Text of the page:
I would love to see some pictures of this Meylan watch.
I have no intention of selling this watch as the watch is in excellent working condition. -1minute a day.

Thank you very much

Kurt
 

Dr. Jon

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You have a very fine watch. It was made to be a decent timekeeper and a fashion statement. It was a very expensive watch.

If you go to the Antiquorum website, Antiquorum.com and type Robert Brandt in the search window you will get several examples of Robert Brandt watches. The site used to retain high quality images and auction results but no longer. You can still get an idea of hammer price. The results can be selected by price and by successive inquires you can get a pretty good idea of value . The site also retains estimated year of manufacture.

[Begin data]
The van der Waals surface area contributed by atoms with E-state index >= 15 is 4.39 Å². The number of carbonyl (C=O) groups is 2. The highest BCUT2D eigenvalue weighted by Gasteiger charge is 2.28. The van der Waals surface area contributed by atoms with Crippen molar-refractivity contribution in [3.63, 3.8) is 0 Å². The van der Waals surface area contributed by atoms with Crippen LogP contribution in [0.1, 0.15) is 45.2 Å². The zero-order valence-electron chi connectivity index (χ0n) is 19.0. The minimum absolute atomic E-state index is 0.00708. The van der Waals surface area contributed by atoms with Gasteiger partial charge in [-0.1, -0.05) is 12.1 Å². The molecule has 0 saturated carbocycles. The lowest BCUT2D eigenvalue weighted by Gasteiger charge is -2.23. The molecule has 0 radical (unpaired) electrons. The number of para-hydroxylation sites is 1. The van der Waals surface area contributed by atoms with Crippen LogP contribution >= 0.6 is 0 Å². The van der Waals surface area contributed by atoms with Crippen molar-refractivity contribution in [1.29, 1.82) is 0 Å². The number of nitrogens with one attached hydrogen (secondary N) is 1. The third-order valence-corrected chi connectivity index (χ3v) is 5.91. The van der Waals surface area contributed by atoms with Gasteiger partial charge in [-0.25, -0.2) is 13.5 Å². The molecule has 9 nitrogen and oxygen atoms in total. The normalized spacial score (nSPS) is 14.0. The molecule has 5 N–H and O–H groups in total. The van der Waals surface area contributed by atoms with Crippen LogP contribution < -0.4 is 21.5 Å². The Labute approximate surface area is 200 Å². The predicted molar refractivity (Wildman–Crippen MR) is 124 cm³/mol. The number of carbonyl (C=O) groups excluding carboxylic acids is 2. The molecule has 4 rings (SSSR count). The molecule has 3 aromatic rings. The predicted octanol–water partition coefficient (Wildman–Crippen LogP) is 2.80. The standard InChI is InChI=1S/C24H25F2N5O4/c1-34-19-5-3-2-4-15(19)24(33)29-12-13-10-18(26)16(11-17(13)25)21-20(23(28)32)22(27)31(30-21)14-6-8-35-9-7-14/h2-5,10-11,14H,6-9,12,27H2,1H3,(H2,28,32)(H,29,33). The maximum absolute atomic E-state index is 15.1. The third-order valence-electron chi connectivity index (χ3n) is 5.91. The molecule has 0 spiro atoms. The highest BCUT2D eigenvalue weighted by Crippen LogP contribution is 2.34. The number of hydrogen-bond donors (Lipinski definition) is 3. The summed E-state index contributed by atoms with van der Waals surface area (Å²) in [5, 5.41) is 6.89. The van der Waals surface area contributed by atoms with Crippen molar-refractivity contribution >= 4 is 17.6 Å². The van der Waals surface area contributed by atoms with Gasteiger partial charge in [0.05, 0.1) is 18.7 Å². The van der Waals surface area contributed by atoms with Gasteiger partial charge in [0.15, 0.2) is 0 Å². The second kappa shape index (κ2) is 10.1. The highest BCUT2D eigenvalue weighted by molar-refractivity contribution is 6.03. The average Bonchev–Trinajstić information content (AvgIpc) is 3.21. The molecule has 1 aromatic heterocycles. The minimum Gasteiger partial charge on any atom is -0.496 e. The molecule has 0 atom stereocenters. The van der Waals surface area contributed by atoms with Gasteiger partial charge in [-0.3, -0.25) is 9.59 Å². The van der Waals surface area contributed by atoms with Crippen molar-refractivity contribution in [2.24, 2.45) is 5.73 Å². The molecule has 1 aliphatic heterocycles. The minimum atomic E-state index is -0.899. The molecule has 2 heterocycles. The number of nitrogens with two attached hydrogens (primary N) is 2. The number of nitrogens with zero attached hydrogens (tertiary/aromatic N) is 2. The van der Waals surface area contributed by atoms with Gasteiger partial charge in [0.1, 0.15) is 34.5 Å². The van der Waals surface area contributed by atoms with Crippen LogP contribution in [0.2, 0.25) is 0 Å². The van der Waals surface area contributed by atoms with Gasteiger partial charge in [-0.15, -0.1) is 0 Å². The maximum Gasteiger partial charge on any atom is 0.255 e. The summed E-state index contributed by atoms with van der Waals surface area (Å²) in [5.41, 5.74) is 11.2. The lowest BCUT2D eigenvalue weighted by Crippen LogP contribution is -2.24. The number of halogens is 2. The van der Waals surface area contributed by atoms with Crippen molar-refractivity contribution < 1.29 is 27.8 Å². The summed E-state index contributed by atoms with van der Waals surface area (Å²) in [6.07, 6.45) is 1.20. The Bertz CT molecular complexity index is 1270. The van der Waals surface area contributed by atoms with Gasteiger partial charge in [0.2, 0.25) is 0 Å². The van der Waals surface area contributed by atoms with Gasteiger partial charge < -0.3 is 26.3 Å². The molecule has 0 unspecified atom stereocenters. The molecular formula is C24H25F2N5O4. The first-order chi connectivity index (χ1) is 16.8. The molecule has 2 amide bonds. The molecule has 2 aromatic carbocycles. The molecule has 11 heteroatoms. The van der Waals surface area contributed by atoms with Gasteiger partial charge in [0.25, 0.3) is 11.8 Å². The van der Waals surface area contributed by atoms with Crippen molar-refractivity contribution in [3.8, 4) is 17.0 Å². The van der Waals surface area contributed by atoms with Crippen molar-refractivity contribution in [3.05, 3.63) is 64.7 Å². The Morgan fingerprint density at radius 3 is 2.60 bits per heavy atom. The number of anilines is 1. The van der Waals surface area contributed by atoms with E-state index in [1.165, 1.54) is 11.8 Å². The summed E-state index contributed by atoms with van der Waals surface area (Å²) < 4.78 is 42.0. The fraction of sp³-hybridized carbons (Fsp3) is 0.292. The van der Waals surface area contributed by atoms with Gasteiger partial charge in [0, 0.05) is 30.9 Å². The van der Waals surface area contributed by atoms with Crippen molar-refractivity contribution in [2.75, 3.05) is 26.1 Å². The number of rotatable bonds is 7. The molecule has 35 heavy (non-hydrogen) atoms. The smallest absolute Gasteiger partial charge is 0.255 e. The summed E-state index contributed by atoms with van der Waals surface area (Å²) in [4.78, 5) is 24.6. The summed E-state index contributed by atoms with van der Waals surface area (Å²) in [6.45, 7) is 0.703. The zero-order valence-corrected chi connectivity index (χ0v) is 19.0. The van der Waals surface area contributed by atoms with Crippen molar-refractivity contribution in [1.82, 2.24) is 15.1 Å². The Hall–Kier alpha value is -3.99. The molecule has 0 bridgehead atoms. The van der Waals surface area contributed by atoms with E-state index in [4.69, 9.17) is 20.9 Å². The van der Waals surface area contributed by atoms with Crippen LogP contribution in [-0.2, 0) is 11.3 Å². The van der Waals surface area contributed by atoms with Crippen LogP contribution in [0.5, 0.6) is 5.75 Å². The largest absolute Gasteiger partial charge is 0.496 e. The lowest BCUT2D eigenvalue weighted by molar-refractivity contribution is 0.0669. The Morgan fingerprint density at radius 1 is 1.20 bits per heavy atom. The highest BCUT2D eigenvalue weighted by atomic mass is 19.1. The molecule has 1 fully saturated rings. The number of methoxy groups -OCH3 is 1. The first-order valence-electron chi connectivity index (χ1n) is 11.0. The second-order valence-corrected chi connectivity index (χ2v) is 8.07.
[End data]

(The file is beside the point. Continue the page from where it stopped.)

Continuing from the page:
From the results you can see that this firm specialized in very thing watches of various kinds.. always thin always elegant.
 

Ansomnia

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Kurt, my earlier information came from a Rolex catalogue regarding a 1974 exhibition of watches on loan from the Metropolitan Museum of Art NYC.

I've checked some background data on Robert Brandt and Philippe Meylan. There is some disagreement between the Swiss and English literature references in my library but my Swiss references are much more detailed and long-winded. I would go with the Swiss references if you come across them. They record Philippe-Samuel Meylan's life as 1772-1845 and his name is also tacked on to this type of watch, simply called "very flat watches" or "extra flat watches". They were made in Geneva and Chaux-de-Fonds, probably by several makers aside from Meylan.